From Iceland — I Am Curious (Yellow)

I Am Curious (Yellow)

Published November 26, 2012

I Am Curious (Yellow)

I recall reading an interesting tale from an old, crusty book a couple of years ago.  The author was an Icelandic man who was lamenting the fact that he had seen Icelanders on display along with natives from Greenland. He was disgusted that Iceland’s colonial masters had put them next to such wretched, destitute and backward creatures, although in the eyes of the Danish people I am quite sure that they were all the same.
This tale sprung to mind when I saw a recent sushi advertisement made by the Krónan grocery store. It featured the typical anthropomorphised króna figure, except this time he was also a crass, hybrid Oriental figure with an insidious Fu Manchu moustache that has cultural connotations to stereotypical portrayals of Chinese men, but most notably villains or as foils to white heroes. The fact should not come as a surprise to any well-read person or individual with some knowledge of pop culture.
So being curious by nature and quite frankly a bit disgusted by this advertisement, especially since this was the second Krónan advertisement that I had seen with obvious racist undertones towards Asians, I decided to contact their customer service department. I received a courteous reply from a Krónan representative who relayed an explanation from the hired ad firm regarding the usage of the katana, pagoda and kasa—along with the Icelandic turf house in the background.
Apparently to Krónan these elements codified together represent Japan and thus are synonymous with sushi. Except for one problem: the Fu Manchu moustache. This according to their explanation, or brush off, signifies Atsumu Watanabe. Interestingly enough, if you Google him you will notice his moustache, when he has one, is more akin to a dandy or hipsteresque moustache.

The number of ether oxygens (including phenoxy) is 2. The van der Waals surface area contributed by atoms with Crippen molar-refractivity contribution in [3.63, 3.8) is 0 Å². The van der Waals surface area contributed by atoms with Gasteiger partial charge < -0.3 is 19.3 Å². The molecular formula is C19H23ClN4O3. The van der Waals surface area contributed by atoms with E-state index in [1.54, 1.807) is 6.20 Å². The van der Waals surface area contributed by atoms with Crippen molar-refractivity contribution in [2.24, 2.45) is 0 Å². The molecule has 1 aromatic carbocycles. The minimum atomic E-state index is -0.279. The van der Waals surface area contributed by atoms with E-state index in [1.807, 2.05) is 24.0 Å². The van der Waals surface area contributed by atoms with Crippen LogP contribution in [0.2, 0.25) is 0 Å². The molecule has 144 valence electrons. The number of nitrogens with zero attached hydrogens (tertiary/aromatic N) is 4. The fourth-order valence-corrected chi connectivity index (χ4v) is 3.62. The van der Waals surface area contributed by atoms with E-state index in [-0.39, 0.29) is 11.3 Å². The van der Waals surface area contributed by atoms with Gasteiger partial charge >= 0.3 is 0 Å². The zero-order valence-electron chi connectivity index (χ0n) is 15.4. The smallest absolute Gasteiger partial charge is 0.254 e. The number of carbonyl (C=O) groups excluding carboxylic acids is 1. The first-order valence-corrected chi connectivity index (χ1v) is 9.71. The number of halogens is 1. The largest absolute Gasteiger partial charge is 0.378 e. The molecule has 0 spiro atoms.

To clarify my point I sent Krónan a photo that I took of one of their ads in 2010. Lo and behold, it features Mr. Chink or Mr Jap, or excuse me, Mr Króna, with narrow eyes as opposed to his “traditional” round, cute eyes that are quite common in Western anthropomorphised figures.
Furthermore, in this advertisement from 2010, Mr Króna is carrying chopsticks and you can debate whether or not he is wearing a kasa on his head, but he certainly does have a Fu-Manchu moustache. Surprise! I never received a reply regarding the advertisement so I wonder if the Króna man is just an Atsumu Watanabe with freakishly narrow eyes and stereotypical Asian tropes. Or perhaps this could just be the result of a generation reared on Laddi repeatedly giving his impression of a Chinese man? YouTube search “Laddi Kokkur” and try not to cringe.
Of course many Icelanders become quite antsy when you point out racist connations and imagery. A very common response is: “This is not racist; we are just playing around” or the more classic “This is political correctness gone mad!” Essentially, what this kind of thinking does is numb the mind and deter critical thinking, which is also the reason why I asked Krónan why it doesn’t exhibit stereotypical images of Danish people when they have “Danish days”? And why doesn’t Hagkaup have stereotypical images of Americans when they advertise “American days” in their stores? Perhaps it is just easier to mock others and stereotype the “otherness” of people if they look different from the Western concept of what a human should look like. All I know is that I am buying my sushi from people with more cultural sensitivity.

Support The Reykjavík Grapevine!
Buy subscriptions, t-shirts and more from our shop right here!

Enough. Stop. Now.

Enough. Stop. Now.


Show Me More!